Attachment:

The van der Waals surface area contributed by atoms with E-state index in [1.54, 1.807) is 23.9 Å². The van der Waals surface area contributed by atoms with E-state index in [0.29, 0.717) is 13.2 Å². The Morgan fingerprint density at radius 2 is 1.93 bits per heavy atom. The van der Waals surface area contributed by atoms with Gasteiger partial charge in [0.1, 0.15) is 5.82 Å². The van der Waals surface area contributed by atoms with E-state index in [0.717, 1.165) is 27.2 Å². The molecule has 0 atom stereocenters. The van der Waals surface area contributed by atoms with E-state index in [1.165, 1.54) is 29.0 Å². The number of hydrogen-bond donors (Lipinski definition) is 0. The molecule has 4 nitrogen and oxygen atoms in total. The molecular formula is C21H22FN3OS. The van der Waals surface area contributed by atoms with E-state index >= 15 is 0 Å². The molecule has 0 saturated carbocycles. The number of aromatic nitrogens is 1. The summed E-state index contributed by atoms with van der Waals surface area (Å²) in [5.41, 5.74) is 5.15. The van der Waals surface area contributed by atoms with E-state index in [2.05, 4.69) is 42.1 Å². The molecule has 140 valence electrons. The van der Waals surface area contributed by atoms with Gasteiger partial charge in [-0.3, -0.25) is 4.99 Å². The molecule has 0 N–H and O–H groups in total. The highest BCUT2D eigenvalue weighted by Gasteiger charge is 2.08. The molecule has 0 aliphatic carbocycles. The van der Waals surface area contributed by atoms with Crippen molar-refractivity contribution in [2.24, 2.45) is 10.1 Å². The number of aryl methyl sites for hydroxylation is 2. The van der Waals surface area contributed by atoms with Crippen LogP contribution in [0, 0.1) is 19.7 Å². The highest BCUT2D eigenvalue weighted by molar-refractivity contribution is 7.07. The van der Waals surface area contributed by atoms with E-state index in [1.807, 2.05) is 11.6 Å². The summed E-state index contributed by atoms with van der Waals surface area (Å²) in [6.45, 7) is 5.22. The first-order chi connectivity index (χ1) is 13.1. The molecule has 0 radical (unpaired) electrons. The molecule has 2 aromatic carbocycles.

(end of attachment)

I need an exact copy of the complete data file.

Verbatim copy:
The van der Waals surface area contributed by atoms with E-state index in [1.54, 1.807) is 23.9 Å². The van der Waals surface area contributed by atoms with E-state index in [0.29, 0.717) is 13.2 Å². The Morgan fingerprint density at radius 2 is 1.93 bits per heavy atom. The van der Waals surface area contributed by atoms with Gasteiger partial charge in [0.1, 0.15) is 5.82 Å². The van der Waals surface area contributed by atoms with E-state index in [0.717, 1.165) is 27.2 Å². The molecule has 0 atom stereocenters. The van der Waals surface area contributed by atoms with E-state index in [1.165, 1.54) is 29.0 Å². The number of hydrogen-bond donors (Lipinski definition) is 0. The molecule has 4 nitrogen and oxygen atoms in total. The molecular formula is C21H22FN3OS. The van der Waals surface area contributed by atoms with E-state index >= 15 is 0 Å². The molecule has 0 saturated carbocycles. The number of aromatic nitrogens is 1. The summed E-state index contributed by atoms with van der Waals surface area (Å²) in [5.41, 5.74) is 5.15. The van der Waals surface area contributed by atoms with E-state index in [2.05, 4.69) is 42.1 Å². The molecule has 140 valence electrons. The van der Waals surface area contributed by atoms with Gasteiger partial charge in [-0.3, -0.25) is 4.99 Å². The molecule has 0 N–H and O–H groups in total. The highest BCUT2D eigenvalue weighted by Gasteiger charge is 2.08. The molecule has 0 aliphatic carbocycles. The van der Waals surface area contributed by atoms with Crippen molar-refractivity contribution in [2.24, 2.45) is 10.1 Å². The number of aryl methyl sites for hydroxylation is 2. The van der Waals surface area contributed by atoms with Crippen LogP contribution in [0, 0.1) is 19.7 Å². The highest BCUT2D eigenvalue weighted by molar-refractivity contribution is 7.07. The van der Waals surface area contributed by atoms with E-state index in [1.807, 2.05) is 11.6 Å². The summed E-state index contributed by atoms with van der Waals surface area (Å²) in [6.45, 7) is 5.22. The first-order chi connectivity index (χ1) is 13.1. The molecule has 0 radical (unpaired) electrons. The molecule has 2 aromatic carbocycles.